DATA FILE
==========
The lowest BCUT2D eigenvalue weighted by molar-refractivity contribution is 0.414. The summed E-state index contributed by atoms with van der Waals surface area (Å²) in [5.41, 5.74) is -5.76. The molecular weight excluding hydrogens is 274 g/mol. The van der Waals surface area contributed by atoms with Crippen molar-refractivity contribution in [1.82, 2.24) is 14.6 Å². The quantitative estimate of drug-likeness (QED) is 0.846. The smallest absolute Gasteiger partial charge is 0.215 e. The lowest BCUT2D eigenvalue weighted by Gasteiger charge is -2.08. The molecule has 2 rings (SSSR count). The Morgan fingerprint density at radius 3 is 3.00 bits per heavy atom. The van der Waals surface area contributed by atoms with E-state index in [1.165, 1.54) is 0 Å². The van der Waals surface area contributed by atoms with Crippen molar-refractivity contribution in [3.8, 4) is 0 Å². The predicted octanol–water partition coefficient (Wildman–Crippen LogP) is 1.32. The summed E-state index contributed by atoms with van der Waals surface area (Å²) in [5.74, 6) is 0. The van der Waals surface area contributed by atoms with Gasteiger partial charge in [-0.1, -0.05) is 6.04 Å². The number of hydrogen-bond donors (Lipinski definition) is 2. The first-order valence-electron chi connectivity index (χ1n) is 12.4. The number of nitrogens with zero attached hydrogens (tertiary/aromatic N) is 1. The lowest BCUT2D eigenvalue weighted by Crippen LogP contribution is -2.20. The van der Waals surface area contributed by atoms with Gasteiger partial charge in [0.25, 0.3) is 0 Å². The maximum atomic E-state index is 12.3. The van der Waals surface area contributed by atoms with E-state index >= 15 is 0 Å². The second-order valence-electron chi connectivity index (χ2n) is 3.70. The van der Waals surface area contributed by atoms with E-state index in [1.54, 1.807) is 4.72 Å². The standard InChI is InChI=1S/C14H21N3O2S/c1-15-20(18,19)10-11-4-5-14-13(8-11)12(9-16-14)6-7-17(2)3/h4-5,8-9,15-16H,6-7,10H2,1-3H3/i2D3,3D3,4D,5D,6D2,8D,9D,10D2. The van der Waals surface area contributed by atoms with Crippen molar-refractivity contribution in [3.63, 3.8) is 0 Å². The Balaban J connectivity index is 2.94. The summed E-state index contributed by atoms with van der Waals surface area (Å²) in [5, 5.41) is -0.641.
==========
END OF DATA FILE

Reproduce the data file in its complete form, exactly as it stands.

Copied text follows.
The lowest BCUT2D eigenvalue weighted by molar-refractivity contribution is 0.414. The summed E-state index contributed by atoms with van der Waals surface area (Å²) in [5.41, 5.74) is -5.76. The molecular weight excluding hydrogens is 274 g/mol. The van der Waals surface area contributed by atoms with Crippen molar-refractivity contribution in [1.82, 2.24) is 14.6 Å². The quantitative estimate of drug-likeness (QED) is 0.846. The smallest absolute Gasteiger partial charge is 0.215 e. The lowest BCUT2D eigenvalue weighted by Gasteiger charge is -2.08. The molecule has 2 rings (SSSR count). The Morgan fingerprint density at radius 3 is 3.00 bits per heavy atom. The van der Waals surface area contributed by atoms with E-state index in [1.165, 1.54) is 0 Å². The van der Waals surface area contributed by atoms with Crippen molar-refractivity contribution in [3.8, 4) is 0 Å². The predicted octanol–water partition coefficient (Wildman–Crippen LogP) is 1.32. The summed E-state index contributed by atoms with van der Waals surface area (Å²) in [5.74, 6) is 0. The van der Waals surface area contributed by atoms with Gasteiger partial charge in [-0.1, -0.05) is 6.04 Å². The number of hydrogen-bond donors (Lipinski definition) is 2. The first-order valence-electron chi connectivity index (χ1n) is 12.4. The number of nitrogens with zero attached hydrogens (tertiary/aromatic N) is 1. The lowest BCUT2D eigenvalue weighted by Crippen LogP contribution is -2.20. The van der Waals surface area contributed by atoms with Gasteiger partial charge in [0.25, 0.3) is 0 Å². The maximum atomic E-state index is 12.3. The van der Waals surface area contributed by atoms with E-state index >= 15 is 0 Å². The second-order valence-electron chi connectivity index (χ2n) is 3.70. The van der Waals surface area contributed by atoms with E-state index in [1.54, 1.807) is 4.72 Å². The standard InChI is InChI=1S/C14H21N3O2S/c1-15-20(18,19)10-11-4-5-14-13(8-11)12(9-16-14)6-7-17(2)3/h4-5,8-9,15-16H,6-7,10H2,1-3H3/i2D3,3D3,4D,5D,6D2,8D,9D,10D2. The van der Waals surface area contributed by atoms with Crippen molar-refractivity contribution in [3.63, 3.8) is 0 Å². The Balaban J connectivity index is 2.94. The summed E-state index contributed by atoms with van der Waals surface area (Å²) in [5, 5.41) is -0.641.